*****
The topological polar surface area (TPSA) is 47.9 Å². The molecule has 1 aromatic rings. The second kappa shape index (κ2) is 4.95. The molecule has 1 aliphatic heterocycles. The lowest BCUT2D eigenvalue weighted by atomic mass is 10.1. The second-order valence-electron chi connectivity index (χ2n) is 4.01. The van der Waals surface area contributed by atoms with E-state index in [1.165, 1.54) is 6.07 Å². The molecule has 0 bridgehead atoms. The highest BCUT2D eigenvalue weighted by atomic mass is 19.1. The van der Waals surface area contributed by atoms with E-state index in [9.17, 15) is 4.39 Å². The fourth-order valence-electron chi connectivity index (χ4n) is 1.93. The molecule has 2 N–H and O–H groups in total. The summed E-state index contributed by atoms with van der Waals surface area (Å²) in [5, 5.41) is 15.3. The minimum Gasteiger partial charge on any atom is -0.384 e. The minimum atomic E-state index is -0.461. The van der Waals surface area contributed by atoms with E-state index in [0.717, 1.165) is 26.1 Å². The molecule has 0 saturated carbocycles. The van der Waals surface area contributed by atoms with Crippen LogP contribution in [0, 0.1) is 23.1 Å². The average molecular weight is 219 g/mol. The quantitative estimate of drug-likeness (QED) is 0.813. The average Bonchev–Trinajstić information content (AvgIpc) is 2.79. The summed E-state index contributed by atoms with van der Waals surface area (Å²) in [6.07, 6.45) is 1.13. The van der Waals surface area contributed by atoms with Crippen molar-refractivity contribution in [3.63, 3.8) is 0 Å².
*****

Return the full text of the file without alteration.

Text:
The topological polar surface area (TPSA) is 47.9 Å². The molecule has 1 aromatic rings. The second kappa shape index (κ2) is 4.95. The molecule has 1 aliphatic heterocycles. The lowest BCUT2D eigenvalue weighted by atomic mass is 10.1. The second-order valence-electron chi connectivity index (χ2n) is 4.01. The van der Waals surface area contributed by atoms with E-state index in [1.165, 1.54) is 6.07 Å². The molecule has 0 bridgehead atoms. The highest BCUT2D eigenvalue weighted by atomic mass is 19.1. The van der Waals surface area contributed by atoms with E-state index in [9.17, 15) is 4.39 Å². The fourth-order valence-electron chi connectivity index (χ4n) is 1.93. The molecule has 2 N–H and O–H groups in total. The summed E-state index contributed by atoms with van der Waals surface area (Å²) in [5, 5.41) is 15.3. The minimum Gasteiger partial charge on any atom is -0.384 e. The minimum atomic E-state index is -0.461. The van der Waals surface area contributed by atoms with E-state index in [0.717, 1.165) is 26.1 Å². The molecule has 0 saturated carbocycles. The van der Waals surface area contributed by atoms with Crippen LogP contribution in [0, 0.1) is 23.1 Å². The average molecular weight is 219 g/mol. The quantitative estimate of drug-likeness (QED) is 0.813. The average Bonchev–Trinajstić information content (AvgIpc) is 2.79. The summed E-state index contributed by atoms with van der Waals surface area (Å²) in [6.07, 6.45) is 1.13. The van der Waals surface area contributed by atoms with Crippen molar-refractivity contribution in [3.63, 3.8) is 0 Å².